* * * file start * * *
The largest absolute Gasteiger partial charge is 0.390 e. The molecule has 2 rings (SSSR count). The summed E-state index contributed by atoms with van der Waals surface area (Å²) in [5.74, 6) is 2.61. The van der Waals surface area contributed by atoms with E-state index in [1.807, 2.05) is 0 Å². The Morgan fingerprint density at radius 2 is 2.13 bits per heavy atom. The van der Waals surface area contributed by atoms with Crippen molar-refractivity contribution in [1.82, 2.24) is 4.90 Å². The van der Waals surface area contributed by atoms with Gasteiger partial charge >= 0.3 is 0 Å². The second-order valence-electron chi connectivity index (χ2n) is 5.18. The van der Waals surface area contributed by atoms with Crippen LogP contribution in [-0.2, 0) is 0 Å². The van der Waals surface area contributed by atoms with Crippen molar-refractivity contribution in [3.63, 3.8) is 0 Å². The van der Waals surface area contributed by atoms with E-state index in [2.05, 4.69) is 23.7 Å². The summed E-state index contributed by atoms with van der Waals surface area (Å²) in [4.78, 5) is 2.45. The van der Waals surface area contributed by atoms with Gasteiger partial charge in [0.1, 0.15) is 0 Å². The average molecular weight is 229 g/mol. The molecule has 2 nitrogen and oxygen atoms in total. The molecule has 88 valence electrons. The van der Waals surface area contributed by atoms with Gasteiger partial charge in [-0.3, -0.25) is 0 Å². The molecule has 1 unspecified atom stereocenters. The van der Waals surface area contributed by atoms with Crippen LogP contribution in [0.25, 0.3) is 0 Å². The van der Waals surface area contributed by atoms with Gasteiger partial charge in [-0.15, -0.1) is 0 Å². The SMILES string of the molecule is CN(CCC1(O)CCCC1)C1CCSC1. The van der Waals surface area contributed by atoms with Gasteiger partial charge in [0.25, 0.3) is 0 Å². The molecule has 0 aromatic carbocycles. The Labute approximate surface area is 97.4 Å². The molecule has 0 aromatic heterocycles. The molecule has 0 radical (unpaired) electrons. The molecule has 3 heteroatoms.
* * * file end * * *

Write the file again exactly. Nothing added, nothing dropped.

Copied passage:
The largest absolute Gasteiger partial charge is 0.390 e. The molecule has 2 rings (SSSR count). The summed E-state index contributed by atoms with van der Waals surface area (Å²) in [5.74, 6) is 2.61. The van der Waals surface area contributed by atoms with E-state index in [1.807, 2.05) is 0 Å². The Morgan fingerprint density at radius 2 is 2.13 bits per heavy atom. The van der Waals surface area contributed by atoms with Crippen molar-refractivity contribution in [1.82, 2.24) is 4.90 Å². The van der Waals surface area contributed by atoms with Gasteiger partial charge >= 0.3 is 0 Å². The second-order valence-electron chi connectivity index (χ2n) is 5.18. The van der Waals surface area contributed by atoms with Crippen LogP contribution in [-0.2, 0) is 0 Å². The van der Waals surface area contributed by atoms with Crippen molar-refractivity contribution in [3.63, 3.8) is 0 Å². The van der Waals surface area contributed by atoms with E-state index in [2.05, 4.69) is 23.7 Å². The summed E-state index contributed by atoms with van der Waals surface area (Å²) in [4.78, 5) is 2.45. The van der Waals surface area contributed by atoms with Gasteiger partial charge in [0.1, 0.15) is 0 Å². The average molecular weight is 229 g/mol. The molecule has 2 nitrogen and oxygen atoms in total. The molecule has 88 valence electrons. The van der Waals surface area contributed by atoms with Gasteiger partial charge in [-0.3, -0.25) is 0 Å². The molecule has 1 unspecified atom stereocenters. The van der Waals surface area contributed by atoms with Crippen LogP contribution in [0.25, 0.3) is 0 Å². The van der Waals surface area contributed by atoms with Gasteiger partial charge in [-0.15, -0.1) is 0 Å². The SMILES string of the molecule is CN(CCC1(O)CCCC1)C1CCSC1. The van der Waals surface area contributed by atoms with Gasteiger partial charge in [0.25, 0.3) is 0 Å². The molecule has 0 aromatic carbocycles. The Labute approximate surface area is 97.4 Å². The molecule has 0 aromatic heterocycles. The molecule has 0 radical (unpaired) electrons. The molecule has 3 heteroatoms.